Much simpler and much more freedom to drive pretty much anything.

The tractor driving license is more like an addendum to the vehicle driving license. It used to be a separate thing but recently they joined both. Back in the day, old people could get the tractor driving license without even knowing how to read. It was very easy to do and it didn't required any exams.

In Europe, there are 4 categories for driving license and each category is then subdivided into subcategories.

Class A- required to drive a motorcycle over 50cc with or without sidecar
Class A1- required to drive a motorcycle up to 125cc and power up to 14 HP

Class B- required to drive a vehicle with a maximum weight of 7700 lbs, and seating no more than eight passengers, including the driver. This includes standard passenger cars, people carriers and microbuses. Can tow a maximum weight of 1650 lbs. Can also drive tractors and trailers up to 13000 lbs.
Class B1- required to drive a vehicle (tricycle and quadracycle) with an engine size of 50cc and less
Class B+E - Same as B but can tow a maximum weight of 7700lbs. I had to take the exam on this one, in order to legally use my trailer

Class C- Can drive any truck, no weight limit, and up to eight passengers but can only tow up to 1650 lbs. Can also drive any tractors with no weight limit.
Class C1 - Can drive any truck up to 16500 lbs gross weight and trailers up to 1650 lbs.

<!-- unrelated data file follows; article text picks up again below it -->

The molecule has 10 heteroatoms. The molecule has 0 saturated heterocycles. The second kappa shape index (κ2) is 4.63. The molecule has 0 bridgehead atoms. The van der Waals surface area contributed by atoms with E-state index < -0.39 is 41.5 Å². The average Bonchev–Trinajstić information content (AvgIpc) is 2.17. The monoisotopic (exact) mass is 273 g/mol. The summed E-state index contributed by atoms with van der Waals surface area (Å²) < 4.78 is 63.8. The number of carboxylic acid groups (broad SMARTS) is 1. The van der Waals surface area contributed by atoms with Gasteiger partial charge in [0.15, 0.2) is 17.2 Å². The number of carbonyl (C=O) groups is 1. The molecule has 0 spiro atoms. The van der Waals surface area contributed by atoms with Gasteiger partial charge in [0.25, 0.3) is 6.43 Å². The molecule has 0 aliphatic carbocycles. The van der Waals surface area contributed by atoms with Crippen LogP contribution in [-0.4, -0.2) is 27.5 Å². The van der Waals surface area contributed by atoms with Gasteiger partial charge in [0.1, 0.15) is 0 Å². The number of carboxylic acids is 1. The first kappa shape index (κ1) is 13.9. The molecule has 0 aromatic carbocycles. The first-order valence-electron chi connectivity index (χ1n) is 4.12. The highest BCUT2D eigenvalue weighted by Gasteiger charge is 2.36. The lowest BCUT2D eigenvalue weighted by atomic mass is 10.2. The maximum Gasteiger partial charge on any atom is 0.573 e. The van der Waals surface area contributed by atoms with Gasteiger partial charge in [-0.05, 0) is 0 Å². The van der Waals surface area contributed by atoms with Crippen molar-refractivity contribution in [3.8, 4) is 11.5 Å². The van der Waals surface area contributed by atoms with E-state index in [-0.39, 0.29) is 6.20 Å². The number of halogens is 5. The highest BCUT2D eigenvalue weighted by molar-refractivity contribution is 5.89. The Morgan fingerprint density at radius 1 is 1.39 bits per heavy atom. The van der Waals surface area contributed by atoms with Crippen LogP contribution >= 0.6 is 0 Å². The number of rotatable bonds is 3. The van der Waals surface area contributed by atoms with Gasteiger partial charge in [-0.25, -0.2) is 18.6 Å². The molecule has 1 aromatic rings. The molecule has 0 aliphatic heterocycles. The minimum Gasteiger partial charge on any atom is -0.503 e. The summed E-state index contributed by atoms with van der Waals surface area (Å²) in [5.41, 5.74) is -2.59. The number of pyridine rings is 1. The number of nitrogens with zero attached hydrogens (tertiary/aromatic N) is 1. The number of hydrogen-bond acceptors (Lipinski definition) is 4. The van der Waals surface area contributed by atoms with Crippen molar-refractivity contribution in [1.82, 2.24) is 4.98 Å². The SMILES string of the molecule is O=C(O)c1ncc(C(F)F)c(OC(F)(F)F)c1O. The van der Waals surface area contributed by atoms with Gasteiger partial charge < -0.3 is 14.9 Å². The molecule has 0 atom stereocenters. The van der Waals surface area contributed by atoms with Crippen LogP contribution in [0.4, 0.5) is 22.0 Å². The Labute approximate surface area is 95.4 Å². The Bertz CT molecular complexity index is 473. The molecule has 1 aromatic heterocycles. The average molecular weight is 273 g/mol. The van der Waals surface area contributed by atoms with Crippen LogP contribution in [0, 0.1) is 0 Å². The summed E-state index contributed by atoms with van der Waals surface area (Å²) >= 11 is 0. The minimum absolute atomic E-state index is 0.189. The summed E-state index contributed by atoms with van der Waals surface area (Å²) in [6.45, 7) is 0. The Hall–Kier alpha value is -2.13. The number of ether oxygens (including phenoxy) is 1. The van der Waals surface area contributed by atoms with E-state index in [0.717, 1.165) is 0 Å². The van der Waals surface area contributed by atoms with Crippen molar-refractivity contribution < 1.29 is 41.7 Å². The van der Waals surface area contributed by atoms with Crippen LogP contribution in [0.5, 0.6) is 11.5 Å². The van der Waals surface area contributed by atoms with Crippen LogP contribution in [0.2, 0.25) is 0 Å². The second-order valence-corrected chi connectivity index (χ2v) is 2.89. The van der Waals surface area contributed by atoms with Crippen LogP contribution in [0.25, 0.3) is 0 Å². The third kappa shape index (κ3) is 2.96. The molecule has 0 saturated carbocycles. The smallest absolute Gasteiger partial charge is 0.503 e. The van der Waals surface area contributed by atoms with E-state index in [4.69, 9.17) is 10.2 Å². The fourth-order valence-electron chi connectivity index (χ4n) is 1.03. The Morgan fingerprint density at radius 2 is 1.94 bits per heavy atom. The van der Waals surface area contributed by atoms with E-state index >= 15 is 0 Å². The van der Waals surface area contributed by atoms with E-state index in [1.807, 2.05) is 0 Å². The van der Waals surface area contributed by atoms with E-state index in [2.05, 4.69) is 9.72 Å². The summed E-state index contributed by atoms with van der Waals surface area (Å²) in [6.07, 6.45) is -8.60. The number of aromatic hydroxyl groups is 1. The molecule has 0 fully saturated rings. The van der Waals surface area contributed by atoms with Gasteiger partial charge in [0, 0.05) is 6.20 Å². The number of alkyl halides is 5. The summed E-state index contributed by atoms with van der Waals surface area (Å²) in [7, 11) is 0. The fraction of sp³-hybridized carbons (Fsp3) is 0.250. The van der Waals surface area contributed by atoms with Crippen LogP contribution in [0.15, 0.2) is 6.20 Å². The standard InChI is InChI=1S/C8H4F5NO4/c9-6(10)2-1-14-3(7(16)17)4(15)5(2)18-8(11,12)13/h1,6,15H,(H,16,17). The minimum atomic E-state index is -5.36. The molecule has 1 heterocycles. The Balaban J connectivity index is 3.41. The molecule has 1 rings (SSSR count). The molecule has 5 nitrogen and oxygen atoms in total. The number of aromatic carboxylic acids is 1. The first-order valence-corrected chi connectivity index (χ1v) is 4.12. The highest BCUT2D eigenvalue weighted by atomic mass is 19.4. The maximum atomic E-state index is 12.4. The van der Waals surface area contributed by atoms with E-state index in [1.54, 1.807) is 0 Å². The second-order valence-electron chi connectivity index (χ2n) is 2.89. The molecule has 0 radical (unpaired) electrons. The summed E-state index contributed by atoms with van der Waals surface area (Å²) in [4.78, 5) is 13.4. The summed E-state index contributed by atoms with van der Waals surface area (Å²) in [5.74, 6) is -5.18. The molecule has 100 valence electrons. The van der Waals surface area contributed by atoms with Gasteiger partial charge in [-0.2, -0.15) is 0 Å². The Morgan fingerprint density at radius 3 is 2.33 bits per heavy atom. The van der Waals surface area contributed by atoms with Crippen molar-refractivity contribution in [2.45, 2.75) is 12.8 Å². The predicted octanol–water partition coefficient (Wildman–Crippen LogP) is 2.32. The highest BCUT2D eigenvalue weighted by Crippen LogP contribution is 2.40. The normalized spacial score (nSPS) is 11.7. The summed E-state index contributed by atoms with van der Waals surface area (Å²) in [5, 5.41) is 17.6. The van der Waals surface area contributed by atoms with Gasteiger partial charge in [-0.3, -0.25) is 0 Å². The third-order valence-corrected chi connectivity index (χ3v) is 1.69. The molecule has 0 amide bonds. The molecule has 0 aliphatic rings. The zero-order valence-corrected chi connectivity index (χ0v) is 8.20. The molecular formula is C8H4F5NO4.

Class C + E - All of the C class but can use any trailer, no weight limit.

Class D is for any vehicle that can carry more than 8 passengers. And more stuff but doesn't matter much for now.

This is kind of summed up, but that's pretty much it. Also, each category requires a theoretical and practical exam.

Looks complex but it really isn't. Also prevents people from driving stuff that they shouldn't or don't have any experience with and do dumb stuff.
 

4570Man

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I would say that’s ridiculous but really ours probably isn’t harsh enough. Half of Americans couldn’t park a bicycle.
 

4570Man

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Yep, I like the rules we have in place.
Nice Deere, we have the next model up at work (IIRC its a 310SJ, little bit bigger tires and a turbo).
Wouldn't want that much weight on a bumper pull trailer behind a SRW F350.

Aaron Z

I don’t have that Deere anymore. I kinda wish I still did. Definitely agree a pickup doesn’t like pintle hook trailers.
 

marcusmerritt

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Ford 2000; 3 cyl. Diesel; 8/2 trans.....more than once I have hauled my Ford 2000 on a U-Haul car trailer behind a 94 F150 with straight 6 engine. Never had a problem. Counter guy always asks what I'm hauling and I tell him a tractor. He scratches his head and cannot find tractor in his list so he says call it a Pinto. No mention of insurance unless it's in the fine print. Tractor fits on trailer but it's not a large tractor and it's not got much extra room. Front wheel harnesses plus chains that I provide to tie it down.
 

fried1765

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Ford 2000; 3 cyl. Diesel; 8/2 trans.....more than once I have hauled my Ford 2000 on a U-Haul car trailer behind a 94 F150 with straight 6 engine. Never had a problem. Counter guy always asks what I'm hauling and I tell him a tractor. He scratches his head and cannot find tractor in his list so he says call it a Pinto. No mention of insurance unless it's in the fine print. Tractor fits on trailer but it's not a large tractor and it's not got much extra room. Front wheel harnesses plus chains that I provide to tie it down.